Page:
Skip to comments.Pennsylvania Election: Regional Race Could Offer Clues About Midterms Voter Turnout
Posted on 03/05/2018 5:18:47 AM PST by ChicagoConservative27
Less than two years after Donald Trump won a western Pennsylvania congressional district by double digits, a special election race between a young Democrat and a deeply conservative Republican is now closer than either side had expected. The congressional race is being run in Pennsylvania's 18th district, but the March 13 election is expected to offer clues about how voters will turn out in the November midterms.
Rick Saccone, the Republican, and Conor Lamb, his Democratic opponent are vying for a seat that opened in October when eight-term Congressman Tim Murphy resigned following a personal scandal. As NPR's Two-Way blog reported, Murphy allegedly asked a woman with whom he had an extramarital affair to get an abortion.
Murphy's old district stretches from the mostly liberal suburbs of Pittsburgh, south into conservative, rural areas that are dominated by the energy industry. For more than a decade, Murphy maintained support from across the district, but while this is a regional race, polarized national politics loom large and the two campaigns are using very different strategies to woo voters.
"This race has national implications," says Terry Madonna, a political scientist in Pennsylvania. "Can Lamb eat into the margins that Murphy won in the past, and of course, the margin that President Trump carried?" That question is especially important to Republicans. A loss in this district would not only be deeply embarrassing for the party, but might show an erosion of support among voters who supported Trump in 2016.
(Excerpt) Read more at npr.org ...
Rural PA was referred to by James Carville as the Alabama of PA. Rolling countyside, mountains and small towns and very conservative.
Trump carried the PA T in 2016.
NPR? It has to be true. And even if it is, are we supposed to cry for 3 years? We will handle it when election time comes
Major urban enclave votes for Democrat? Not news.
The bad news is the 900 lb gorilla of PA, Philadelphia usually turns the state Blue.
That didn’t happen in 2016 because the election was so close it cancelled the huge vote out of Philly.
What we can say for sure is that won’t happen this time around and the Democrats are loaded for bear.
Well it could, or it could mean that the GOP voters aren’t committed for/against one primary candidate, a lot of uncontested races, etc.
I missed early voting (ended last week) and may not go Tuesday morning in my state.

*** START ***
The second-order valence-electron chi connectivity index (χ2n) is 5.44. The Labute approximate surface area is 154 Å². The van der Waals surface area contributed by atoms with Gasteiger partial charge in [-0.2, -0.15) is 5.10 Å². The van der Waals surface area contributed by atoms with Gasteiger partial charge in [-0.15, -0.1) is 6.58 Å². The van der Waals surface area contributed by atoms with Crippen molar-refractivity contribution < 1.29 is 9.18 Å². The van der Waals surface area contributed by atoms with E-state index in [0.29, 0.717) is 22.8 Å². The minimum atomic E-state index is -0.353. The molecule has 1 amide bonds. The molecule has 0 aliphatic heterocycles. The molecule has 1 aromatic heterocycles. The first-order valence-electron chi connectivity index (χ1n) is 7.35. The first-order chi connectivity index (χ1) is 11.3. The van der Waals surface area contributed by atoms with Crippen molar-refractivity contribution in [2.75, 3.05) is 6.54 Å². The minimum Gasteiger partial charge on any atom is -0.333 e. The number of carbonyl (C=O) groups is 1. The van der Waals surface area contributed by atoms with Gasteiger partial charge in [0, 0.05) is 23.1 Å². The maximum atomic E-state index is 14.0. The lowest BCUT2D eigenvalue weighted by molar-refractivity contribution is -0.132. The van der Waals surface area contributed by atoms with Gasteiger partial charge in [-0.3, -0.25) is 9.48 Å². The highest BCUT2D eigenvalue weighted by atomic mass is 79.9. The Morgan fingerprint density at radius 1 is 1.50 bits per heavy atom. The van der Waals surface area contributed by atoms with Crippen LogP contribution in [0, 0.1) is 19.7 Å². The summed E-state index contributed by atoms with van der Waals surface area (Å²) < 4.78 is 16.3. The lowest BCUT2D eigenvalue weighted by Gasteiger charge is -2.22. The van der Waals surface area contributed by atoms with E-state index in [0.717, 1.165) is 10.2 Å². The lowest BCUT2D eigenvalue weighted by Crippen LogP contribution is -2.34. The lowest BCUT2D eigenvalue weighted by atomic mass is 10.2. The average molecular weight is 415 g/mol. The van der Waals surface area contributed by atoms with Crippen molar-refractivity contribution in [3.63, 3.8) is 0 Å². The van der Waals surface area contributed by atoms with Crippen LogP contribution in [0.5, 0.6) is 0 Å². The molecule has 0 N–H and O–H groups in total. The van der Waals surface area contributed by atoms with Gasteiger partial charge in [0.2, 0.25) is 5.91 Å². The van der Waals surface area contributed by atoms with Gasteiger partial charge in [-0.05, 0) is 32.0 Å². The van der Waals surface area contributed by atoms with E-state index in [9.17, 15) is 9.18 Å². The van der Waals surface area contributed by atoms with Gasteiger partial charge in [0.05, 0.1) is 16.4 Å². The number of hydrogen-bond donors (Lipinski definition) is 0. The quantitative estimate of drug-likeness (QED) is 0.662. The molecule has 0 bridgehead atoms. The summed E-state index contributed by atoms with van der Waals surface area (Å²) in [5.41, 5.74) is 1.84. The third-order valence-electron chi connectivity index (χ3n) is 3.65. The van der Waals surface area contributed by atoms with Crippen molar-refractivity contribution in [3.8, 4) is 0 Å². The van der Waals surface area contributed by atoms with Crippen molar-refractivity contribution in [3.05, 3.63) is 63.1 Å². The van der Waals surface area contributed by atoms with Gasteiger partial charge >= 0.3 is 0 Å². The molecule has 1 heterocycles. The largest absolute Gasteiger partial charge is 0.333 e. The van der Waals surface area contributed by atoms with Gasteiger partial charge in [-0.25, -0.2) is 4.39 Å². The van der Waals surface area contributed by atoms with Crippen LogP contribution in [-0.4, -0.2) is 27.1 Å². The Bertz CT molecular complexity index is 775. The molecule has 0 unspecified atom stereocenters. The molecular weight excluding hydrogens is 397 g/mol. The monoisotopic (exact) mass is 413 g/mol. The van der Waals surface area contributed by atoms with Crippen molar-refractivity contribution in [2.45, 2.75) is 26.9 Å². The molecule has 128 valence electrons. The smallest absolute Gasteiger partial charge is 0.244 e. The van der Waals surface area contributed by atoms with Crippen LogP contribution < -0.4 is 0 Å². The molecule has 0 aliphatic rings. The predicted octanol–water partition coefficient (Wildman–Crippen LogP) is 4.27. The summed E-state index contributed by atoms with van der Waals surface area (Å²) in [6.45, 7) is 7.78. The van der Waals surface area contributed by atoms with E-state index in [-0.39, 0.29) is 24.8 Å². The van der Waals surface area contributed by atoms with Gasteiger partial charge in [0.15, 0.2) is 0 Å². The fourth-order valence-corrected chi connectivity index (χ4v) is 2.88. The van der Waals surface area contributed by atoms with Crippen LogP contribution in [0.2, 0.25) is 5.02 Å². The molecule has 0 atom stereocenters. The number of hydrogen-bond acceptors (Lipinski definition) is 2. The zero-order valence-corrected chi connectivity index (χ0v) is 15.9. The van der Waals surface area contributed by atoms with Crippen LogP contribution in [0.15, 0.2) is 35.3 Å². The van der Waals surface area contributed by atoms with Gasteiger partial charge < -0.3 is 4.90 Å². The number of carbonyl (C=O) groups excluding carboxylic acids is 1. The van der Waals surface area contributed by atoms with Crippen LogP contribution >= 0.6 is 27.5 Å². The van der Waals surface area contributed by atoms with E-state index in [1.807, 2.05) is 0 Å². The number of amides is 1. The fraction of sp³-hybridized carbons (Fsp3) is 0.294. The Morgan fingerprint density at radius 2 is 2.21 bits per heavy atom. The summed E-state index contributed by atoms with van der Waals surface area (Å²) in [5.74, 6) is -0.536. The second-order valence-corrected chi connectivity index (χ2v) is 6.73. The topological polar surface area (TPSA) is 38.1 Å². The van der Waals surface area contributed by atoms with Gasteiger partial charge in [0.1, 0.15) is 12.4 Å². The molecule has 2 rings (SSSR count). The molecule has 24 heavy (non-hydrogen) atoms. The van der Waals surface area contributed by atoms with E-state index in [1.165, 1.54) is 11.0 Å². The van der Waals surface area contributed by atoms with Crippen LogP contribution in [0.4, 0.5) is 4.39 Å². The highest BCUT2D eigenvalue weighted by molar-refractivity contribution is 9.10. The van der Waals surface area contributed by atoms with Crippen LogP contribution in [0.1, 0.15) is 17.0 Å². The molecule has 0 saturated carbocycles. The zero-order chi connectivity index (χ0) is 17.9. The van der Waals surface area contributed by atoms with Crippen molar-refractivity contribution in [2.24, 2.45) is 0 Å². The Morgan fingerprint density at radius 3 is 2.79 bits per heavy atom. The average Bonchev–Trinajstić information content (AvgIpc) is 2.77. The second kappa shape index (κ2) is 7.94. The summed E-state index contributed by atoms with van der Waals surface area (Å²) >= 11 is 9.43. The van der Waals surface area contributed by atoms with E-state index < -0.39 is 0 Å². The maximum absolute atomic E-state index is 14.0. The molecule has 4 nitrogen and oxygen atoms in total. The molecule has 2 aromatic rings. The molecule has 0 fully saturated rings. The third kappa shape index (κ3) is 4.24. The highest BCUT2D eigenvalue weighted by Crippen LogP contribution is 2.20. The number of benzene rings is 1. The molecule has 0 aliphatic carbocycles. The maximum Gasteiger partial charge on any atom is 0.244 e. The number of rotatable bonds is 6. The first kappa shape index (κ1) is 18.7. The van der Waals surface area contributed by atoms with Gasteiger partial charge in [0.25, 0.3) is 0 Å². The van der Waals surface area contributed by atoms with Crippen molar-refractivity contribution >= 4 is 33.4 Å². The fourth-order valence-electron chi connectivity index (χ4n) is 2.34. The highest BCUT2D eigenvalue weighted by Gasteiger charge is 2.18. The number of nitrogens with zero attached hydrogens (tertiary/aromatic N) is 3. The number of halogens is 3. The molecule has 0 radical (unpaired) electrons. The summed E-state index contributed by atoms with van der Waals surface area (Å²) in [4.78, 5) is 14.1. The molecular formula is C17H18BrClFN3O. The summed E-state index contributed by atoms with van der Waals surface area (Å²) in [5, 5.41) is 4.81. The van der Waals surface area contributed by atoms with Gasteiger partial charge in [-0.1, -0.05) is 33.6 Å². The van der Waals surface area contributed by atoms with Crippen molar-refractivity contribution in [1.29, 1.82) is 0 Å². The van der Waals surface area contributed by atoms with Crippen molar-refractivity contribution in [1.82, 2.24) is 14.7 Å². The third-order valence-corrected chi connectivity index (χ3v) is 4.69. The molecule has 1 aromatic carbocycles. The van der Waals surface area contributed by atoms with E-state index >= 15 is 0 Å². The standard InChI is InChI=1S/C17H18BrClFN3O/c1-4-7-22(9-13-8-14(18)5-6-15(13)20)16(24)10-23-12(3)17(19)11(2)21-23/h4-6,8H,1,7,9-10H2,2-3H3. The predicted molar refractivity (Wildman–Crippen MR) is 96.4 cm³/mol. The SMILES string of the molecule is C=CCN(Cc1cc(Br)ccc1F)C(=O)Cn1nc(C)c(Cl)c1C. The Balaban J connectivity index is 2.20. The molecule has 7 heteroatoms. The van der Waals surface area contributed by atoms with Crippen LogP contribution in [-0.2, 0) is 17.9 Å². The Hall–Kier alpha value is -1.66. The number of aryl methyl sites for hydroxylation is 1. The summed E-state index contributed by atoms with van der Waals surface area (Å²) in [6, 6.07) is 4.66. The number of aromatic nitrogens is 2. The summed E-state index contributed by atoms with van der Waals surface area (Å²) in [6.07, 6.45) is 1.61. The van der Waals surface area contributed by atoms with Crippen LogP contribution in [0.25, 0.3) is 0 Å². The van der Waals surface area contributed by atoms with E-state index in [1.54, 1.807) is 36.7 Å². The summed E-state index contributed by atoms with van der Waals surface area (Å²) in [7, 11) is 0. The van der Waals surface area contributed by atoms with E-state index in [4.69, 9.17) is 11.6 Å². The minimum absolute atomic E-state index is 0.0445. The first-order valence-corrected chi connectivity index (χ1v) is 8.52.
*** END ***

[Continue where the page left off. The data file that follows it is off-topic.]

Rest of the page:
I knew enough about several candidates running that I was going to have to do research I didn’t have time to delve into to go.
Depends how my work day goes today if I’ll make my list.
Definitely going to vote in the general election and any runoff.
I hope you will take some time and reconsider your ‘hasty’ post.
Why? The vote fraud of the Democratic machine, the corruption and widespread cheating are legendary.
And the Democrat, liberal-dominated PASC has just imposed a redistricting plan to allow Democrats to swamp the state’s congressional delegation.
With GOP voter indifference and apathy don’t be surprised if there’s a Blue Wave there in November.
Didn’t the DemocRat party and corrupt cours in PA just Gerrymandered the entire state?
Doesnt affect this election. We should win it since trump won by 20 percent. I see upthread that excuses are starting already for the possible loss. So pathetic. I cant believe how lack of concern so many are about of 39 loss weve had.
It will be interesting to see if Trump changes his tune on steel tariffs after this election.
to all GOP voters......I don’t care if you like the candidate or not.....get off your a** and get out and vote..............to not vote is to let the dems win and we as a country can not have that
Boy we need to win that one and the Upper Midwest states that we won like Wisconsin. Let Trump get done what he can in 3 years and then we’ll fight hard to win again
Thank you for your reconsideration.
Not really. 2016 was the high water mark for Republican control of state legislative seats. We maxed out and there was nowhere to go but down a little. Conversely the Dems had nowhere to go but up. Totally expected and not unusual in the least.
I think this race is tight for two reasons:
1) Lamb is a long-established name in Pittsburgh Democrat politics. Members of that family have held public office here going back three generations. Many of them are well-liked personally, even by people who don’t typically vote Democrat.
2) There is a general sense of disgust by local Republicans who went to the wall getting Tim Murphy elected over and over only to find in the end that he was a two-faced phony. With friends like that does the Pro Life movement need any enemies? I think a lot of those voters are wary if investing themselves in another Republican campaign. How do they know Saccone won’t turn out to be another one?
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